On 29th November, when the EU was just eleven months into its year of failure, it struck a deal with Turkey in an attempt to address part of the international refugee crisis.
It is remarkable – and flawed.
Under the deal, entitled the ‘EU-Turkey Action Plan’ the EU has agreed to hand Turkey €3 billion in exchange for the latter ‘more extensively’ policing its borders to ‘reduce the number of illegal arrivals in the EU’.
In a move entirely unprecedented in the EU’s history, the UK was the first state to pledge its share of the cash – €400 million.
For those who regularly read this blog, and/or have kept abreast of the crisis to date, this fact in itself should set alarm bells ringing.
To date, the most far-reaching contributions of the UK to the international crisis have been to lead calls to refuse a continent-wide quota system for housing desperate people, erect walls around the crossing points from France to the UK, and set dogs on those who approached them.
It has also absolutely refused to engage with The Jungle, a camp at Calais where around 6,000 desperate people are ‘living’ in tents, and being denied even the right to apply to legally enter the UK.
And as noted above, the UK has never before been the first EU state to pledge money for a single EU project.
The clue as to why it has done so now is also the reason the plan is so seriously wrong-headed.
Because the Action Plan does not request Turkey work with refugees to dissuade them risking their lives, or help them to find safer, legal ways of attempting to reach safety in the EU. It is a massive cash payment in exchange for which Turkey must ‘police its borders’ to ‘reduce’ the number of people who arrive in the EU.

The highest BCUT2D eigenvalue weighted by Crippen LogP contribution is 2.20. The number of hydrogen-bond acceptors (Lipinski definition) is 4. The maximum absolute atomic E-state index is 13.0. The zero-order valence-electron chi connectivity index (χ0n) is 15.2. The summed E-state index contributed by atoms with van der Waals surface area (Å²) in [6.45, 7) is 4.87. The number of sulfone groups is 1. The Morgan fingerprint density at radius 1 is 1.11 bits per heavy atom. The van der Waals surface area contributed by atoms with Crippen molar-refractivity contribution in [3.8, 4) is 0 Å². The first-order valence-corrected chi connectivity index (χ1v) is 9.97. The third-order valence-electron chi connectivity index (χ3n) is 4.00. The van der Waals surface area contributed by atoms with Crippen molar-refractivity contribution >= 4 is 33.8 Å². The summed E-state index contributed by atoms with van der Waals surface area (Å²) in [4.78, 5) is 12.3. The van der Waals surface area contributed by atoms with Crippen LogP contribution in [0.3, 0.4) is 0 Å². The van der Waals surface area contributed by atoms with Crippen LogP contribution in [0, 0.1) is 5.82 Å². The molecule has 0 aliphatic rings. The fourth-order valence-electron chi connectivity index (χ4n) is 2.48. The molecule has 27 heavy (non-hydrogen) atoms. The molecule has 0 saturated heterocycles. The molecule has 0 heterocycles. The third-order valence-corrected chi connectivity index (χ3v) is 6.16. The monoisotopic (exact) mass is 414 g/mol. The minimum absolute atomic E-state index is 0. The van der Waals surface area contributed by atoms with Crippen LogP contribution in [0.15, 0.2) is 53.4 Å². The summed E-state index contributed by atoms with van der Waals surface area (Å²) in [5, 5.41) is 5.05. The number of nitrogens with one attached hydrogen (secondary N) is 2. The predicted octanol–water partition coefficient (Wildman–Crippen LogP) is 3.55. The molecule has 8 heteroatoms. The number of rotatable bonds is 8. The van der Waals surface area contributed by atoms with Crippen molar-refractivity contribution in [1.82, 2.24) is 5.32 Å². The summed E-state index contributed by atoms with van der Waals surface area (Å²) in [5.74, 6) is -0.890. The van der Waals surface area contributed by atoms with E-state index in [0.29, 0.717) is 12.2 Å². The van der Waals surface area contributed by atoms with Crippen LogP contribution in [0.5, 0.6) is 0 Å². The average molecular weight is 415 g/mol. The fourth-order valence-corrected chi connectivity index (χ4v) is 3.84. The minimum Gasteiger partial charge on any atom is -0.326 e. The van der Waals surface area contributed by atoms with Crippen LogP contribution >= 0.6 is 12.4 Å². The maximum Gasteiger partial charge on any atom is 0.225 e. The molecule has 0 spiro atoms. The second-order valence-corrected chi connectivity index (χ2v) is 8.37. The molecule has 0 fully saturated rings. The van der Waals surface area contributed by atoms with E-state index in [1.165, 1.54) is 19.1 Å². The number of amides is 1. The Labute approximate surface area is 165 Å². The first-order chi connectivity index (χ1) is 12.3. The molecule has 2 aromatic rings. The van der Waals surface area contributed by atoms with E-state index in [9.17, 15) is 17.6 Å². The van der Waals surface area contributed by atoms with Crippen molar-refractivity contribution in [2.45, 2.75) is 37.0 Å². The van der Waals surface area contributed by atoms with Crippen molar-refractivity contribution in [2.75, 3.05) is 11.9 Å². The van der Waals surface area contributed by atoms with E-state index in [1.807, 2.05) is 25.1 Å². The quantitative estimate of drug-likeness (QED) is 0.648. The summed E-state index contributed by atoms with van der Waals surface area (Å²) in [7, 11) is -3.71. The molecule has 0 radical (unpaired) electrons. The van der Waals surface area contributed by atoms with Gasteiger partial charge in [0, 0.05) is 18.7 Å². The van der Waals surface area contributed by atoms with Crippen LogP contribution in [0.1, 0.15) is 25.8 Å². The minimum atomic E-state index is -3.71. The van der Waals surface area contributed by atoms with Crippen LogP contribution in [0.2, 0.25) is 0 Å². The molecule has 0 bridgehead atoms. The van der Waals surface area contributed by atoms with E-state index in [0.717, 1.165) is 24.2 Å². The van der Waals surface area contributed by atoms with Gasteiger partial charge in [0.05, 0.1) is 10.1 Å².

And Turkey has responded with enthusiasm.
On 29th November, as if to show willing, it announced it had arrested 1,300 refugees. By 4th December, that number had increased to 3,000 – by far the largest number of arrests in one operation since the start of the Syrian Civil War.
Before we go any further, it is worth noting that I have been to Turkey many times in the course of the last two years. I have met and worked with humanitarians there, many of whom are Turkish, who are dedicated to helping refugees from the Syrian, Afghan and Iraqi wars, among others.
And Turkey itself has responded remarkably well to the Syrian Civil War. More than 2.2m Syrian refugees are now in Turkey, and the state has the world’s largest population of refugees. It has worked hard to ensure children have school places, and all have access to healthcare and other services.
So it would be extremely difficult for any state anywhere in the world to take the ‘moral high-ground’ over Turkey when it comes to refugees, and certainly none can claim to have responded ‘better’ to the Syrian Civil War (though Lebanon and Jordan deserve a great deal of credit, too).
Turkey, as much as any state, and far more than almost all, has led the way in response to this crisis. Europe’s nations could and should have followed its example a long time ago.
But it is reasonable, at the same time as praising achievements, to highlight concerns and failures when they occur. And the Action Plan has raised a number of the latter.
Even as it was struck, it was clear that one effect of the deal would be an increase in Turkish police activity relating to refugees.